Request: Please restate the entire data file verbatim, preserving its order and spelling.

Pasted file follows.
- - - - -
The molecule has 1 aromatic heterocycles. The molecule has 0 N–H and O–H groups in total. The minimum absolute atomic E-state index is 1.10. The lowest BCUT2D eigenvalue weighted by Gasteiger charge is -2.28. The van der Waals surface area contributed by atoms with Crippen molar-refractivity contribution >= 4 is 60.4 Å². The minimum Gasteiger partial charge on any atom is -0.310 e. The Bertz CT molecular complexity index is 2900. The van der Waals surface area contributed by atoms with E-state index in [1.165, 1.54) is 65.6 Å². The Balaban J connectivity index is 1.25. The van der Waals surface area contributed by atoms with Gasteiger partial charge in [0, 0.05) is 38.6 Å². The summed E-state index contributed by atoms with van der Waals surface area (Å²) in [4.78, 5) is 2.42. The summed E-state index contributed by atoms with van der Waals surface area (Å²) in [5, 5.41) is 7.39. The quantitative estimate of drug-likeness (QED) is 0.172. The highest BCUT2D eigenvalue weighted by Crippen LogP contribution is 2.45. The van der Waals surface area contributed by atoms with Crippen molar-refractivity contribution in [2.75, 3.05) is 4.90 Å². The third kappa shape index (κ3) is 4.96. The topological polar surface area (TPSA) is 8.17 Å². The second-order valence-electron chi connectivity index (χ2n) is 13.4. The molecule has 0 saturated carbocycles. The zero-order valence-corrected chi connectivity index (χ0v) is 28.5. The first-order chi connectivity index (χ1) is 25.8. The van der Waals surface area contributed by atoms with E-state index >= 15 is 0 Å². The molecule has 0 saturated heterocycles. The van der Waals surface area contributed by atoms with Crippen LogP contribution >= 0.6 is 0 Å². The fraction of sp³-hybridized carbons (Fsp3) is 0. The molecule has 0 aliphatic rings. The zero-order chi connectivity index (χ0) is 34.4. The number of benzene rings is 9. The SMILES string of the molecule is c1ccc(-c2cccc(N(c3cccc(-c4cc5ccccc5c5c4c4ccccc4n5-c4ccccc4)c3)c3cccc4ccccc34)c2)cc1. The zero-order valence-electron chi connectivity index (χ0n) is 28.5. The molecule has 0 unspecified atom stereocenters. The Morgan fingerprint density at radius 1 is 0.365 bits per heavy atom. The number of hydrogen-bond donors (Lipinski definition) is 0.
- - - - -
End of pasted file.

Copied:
The molecule has 1 aromatic heterocycles. The molecule has 0 N–H and O–H groups in total. The minimum absolute atomic E-state index is 1.10. The lowest BCUT2D eigenvalue weighted by Gasteiger charge is -2.28. The van der Waals surface area contributed by atoms with Crippen molar-refractivity contribution >= 4 is 60.4 Å². The minimum Gasteiger partial charge on any atom is -0.310 e. The Bertz CT molecular complexity index is 2900. The van der Waals surface area contributed by atoms with E-state index in [1.165, 1.54) is 65.6 Å². The Balaban J connectivity index is 1.25. The van der Waals surface area contributed by atoms with Gasteiger partial charge in [0, 0.05) is 38.6 Å². The summed E-state index contributed by atoms with van der Waals surface area (Å²) in [4.78, 5) is 2.42. The summed E-state index contributed by atoms with van der Waals surface area (Å²) in [5, 5.41) is 7.39. The quantitative estimate of drug-likeness (QED) is 0.172. The highest BCUT2D eigenvalue weighted by Crippen LogP contribution is 2.45. The van der Waals surface area contributed by atoms with Crippen molar-refractivity contribution in [2.75, 3.05) is 4.90 Å². The third kappa shape index (κ3) is 4.96. The topological polar surface area (TPSA) is 8.17 Å². The second-order valence-electron chi connectivity index (χ2n) is 13.4. The molecule has 0 saturated carbocycles. The zero-order valence-corrected chi connectivity index (χ0v) is 28.5. The first-order chi connectivity index (χ1) is 25.8. The van der Waals surface area contributed by atoms with E-state index >= 15 is 0 Å². The molecule has 0 saturated heterocycles. The van der Waals surface area contributed by atoms with Crippen LogP contribution >= 0.6 is 0 Å². The fraction of sp³-hybridized carbons (Fsp3) is 0. The molecule has 0 aliphatic rings. The zero-order chi connectivity index (χ0) is 34.4. The number of benzene rings is 9. The SMILES string of the molecule is c1ccc(-c2cccc(N(c3cccc(-c4cc5ccccc5c5c4c4ccccc4n5-c4ccccc4)c3)c3cccc4ccccc34)c2)cc1. The zero-order valence-electron chi connectivity index (χ0n) is 28.5. The molecule has 0 unspecified atom stereocenters. The Morgan fingerprint density at radius 1 is 0.365 bits per heavy atom. The number of hydrogen-bond donors (Lipinski definition) is 0.